Opinion: Kite-Flying is Tarnishing Microsoft’s Reputation
Tech reporters like Paul Thurrott and Mary Jo Foley joke that they would be put out of their jobs if Microsoft ever got good at communications; Microsoft is brutal at communicating anything, be it a vision, a product launch, licensing or technical documentation. But reductions in quality aren’t just hitting product updates, they’re also hitting communications. In the last couple of years Microsoft has started using a political tactic called “kite-flying,” and it’s hurting products and profits.
What is Kite-Flying?
Politicians use a technique called kite-flying to measure how much of a bad thing that they can get past the voting public. In other words, this is the concept of how much of an unpopular measure can be forced on the public without losing too many votes. For example, let’s say that the government of the day wants to increase taxes, and the most they are thinking about is 10 percent. Will the public swallow that? The government might make a statement about things they are considering, or they might put out a leak via a trusted member of the media. The rest of the media and the public will react, and the government will observe. If there are just grumbles, then 10 percent it is. But if there is a strong reaction, maybe the increase will change to five percent, tricking many people into feeling relieved, but there’s also a chance that people remember that 10 percent suggestion.
Kite flying isn’t a new tactic for politicians; Wikipedia has an example from the United Kingdom in 1885. But kite-flying, at least to me, seems to be something that’s new for Microsoft, and in my opinion, it is back firing.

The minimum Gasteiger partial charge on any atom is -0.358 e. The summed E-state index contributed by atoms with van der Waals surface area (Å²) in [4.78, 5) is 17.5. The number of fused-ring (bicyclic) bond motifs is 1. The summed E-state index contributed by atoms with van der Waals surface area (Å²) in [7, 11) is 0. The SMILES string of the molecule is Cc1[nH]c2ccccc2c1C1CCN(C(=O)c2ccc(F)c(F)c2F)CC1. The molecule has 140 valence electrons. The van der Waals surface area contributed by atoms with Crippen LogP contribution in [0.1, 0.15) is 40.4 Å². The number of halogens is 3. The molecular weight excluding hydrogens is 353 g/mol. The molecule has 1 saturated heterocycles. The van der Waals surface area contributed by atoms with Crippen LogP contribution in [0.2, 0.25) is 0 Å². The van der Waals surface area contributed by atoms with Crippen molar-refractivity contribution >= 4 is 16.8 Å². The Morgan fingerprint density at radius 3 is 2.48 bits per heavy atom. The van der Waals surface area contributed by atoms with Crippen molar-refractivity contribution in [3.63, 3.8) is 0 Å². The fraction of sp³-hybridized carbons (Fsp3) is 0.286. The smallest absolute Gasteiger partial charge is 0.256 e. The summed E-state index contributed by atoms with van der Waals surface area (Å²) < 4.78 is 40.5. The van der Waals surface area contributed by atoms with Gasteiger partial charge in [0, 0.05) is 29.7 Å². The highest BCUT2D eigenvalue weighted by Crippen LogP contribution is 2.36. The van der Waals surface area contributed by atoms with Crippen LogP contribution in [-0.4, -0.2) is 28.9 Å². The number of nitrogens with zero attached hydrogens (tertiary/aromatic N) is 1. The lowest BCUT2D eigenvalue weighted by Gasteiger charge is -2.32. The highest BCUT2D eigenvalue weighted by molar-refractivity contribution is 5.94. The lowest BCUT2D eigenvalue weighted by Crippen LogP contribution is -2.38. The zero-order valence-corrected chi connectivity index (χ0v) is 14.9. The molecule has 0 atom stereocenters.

Microsoft spent 15 years in the doghouse. From 2000 until 2015, Microsoft was uncool and viewed negatively by consumers and business customers. Nadella has pretty much admitted it — his goal is to get people to like and love Microsoft.
Consumers have been switching in droves to Android and iOS. Windows is on around 14 percent of devices worldwide!
Businesses use Windows and Office because they have to. Most business customer dislike Microsoft, as they’re viewed as vultures that create tricks and rules to squeeze out more money. Complicated licensing and strict audits feel like traps to customers, and IT staffs resent being side-lined by Microsoft account managers that push sometimes inappropriate solutions onto C-level management.
So it would seem to most reasonable people that it would be a bad idea to sow the seeds of more negative press. But that’s what Microsoft has done, and I have a few examples to back up this argument.
The launch of the Xbox One was bad… Samsung bad. Microsoft had a hard core audience of Xbox and Xbox 360 gamers, people willing to pay for Xbox Live Gold every year for not very much (at the time), and effectively told them, “you’re not important, the future of Xbox is in being a $500 alternative to the $130 Roku.” And that was just the start of it:
- Xbox One was going to require always-on Internet connectivity.
- Games would be near impossible to resell via traditional means; I rarely buy a new game, and I like to sell my unused stuff.
- There were lots of implications and statements that insulted the gaming community.
The X-Bone moniker was developed by customers who were infuriated by Microsoft well before the launch of the Xbox One, and it caused the Sony PlayStation 4 to take the lead, despite a complete 180 turn by Microsoft on these new policies. What Microsoft marketing failed to realize was that this kite launched a lot of resentment that will live on forever on the Internet. A negative reaction was created. And Microsoft often fails to realize is that most customers rarely read the tech press — once they hear that something is bad, that’s it. They don’t attend events, they don’t read blogs, they don’t watch webcasts; the product is dead to them.